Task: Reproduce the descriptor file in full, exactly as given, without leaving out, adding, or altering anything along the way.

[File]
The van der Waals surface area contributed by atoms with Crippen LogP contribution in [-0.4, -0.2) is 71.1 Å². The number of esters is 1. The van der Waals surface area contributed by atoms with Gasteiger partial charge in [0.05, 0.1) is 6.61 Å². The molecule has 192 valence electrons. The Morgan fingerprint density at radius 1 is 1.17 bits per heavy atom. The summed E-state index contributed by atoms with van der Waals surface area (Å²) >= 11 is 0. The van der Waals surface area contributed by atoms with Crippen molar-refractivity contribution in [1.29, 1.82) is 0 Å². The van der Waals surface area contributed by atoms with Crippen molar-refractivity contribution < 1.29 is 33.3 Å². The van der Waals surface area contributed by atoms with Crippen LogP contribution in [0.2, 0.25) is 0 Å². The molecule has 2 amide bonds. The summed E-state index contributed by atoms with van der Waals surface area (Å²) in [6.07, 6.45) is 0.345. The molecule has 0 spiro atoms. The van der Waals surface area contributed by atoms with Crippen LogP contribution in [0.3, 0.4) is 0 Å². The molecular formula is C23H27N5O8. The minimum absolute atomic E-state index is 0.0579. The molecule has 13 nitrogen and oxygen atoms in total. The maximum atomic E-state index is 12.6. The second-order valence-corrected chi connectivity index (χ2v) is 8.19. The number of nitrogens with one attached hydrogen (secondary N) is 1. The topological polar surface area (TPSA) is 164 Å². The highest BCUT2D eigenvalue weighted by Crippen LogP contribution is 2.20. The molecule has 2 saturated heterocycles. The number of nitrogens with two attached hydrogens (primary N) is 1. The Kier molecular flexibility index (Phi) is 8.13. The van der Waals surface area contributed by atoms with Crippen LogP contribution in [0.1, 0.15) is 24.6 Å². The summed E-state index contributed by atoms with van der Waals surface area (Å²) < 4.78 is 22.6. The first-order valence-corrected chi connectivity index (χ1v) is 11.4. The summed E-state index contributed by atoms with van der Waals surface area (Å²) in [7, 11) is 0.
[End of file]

The van der Waals surface area contributed by atoms with Crippen LogP contribution in [-0.4, -0.2) is 71.1 Å². The number of esters is 1. The van der Waals surface area contributed by atoms with Gasteiger partial charge in [0.05, 0.1) is 6.61 Å². The molecule has 192 valence electrons. The Morgan fingerprint density at radius 1 is 1.17 bits per heavy atom. The summed E-state index contributed by atoms with van der Waals surface area (Å²) >= 11 is 0. The van der Waals surface area contributed by atoms with Crippen molar-refractivity contribution in [1.29, 1.82) is 0 Å². The van der Waals surface area contributed by atoms with Crippen molar-refractivity contribution < 1.29 is 33.3 Å². The van der Waals surface area contributed by atoms with Crippen LogP contribution in [0.2, 0.25) is 0 Å². The molecule has 2 amide bonds. The summed E-state index contributed by atoms with van der Waals surface area (Å²) in [6.07, 6.45) is 0.345. The molecule has 0 spiro atoms. The van der Waals surface area contributed by atoms with Crippen LogP contribution in [0.3, 0.4) is 0 Å². The molecular formula is C23H27N5O8. The minimum absolute atomic E-state index is 0.0579. The molecule has 13 nitrogen and oxygen atoms in total. The maximum atomic E-state index is 12.6. The second-order valence-corrected chi connectivity index (χ2v) is 8.19. The number of nitrogens with one attached hydrogen (secondary N) is 1. The topological polar surface area (TPSA) is 164 Å². The highest BCUT2D eigenvalue weighted by Crippen LogP contribution is 2.20. The molecule has 2 saturated heterocycles. The number of nitrogens with two attached hydrogens (primary N) is 1. The Kier molecular flexibility index (Phi) is 8.13. The van der Waals surface area contributed by atoms with Crippen LogP contribution in [0.1, 0.15) is 24.6 Å². The summed E-state index contributed by atoms with van der Waals surface area (Å²) < 4.78 is 22.6. The first-order valence-corrected chi connectivity index (χ1v) is 11.4. The summed E-state index contributed by atoms with van der Waals surface area (Å²) in [7, 11) is 0.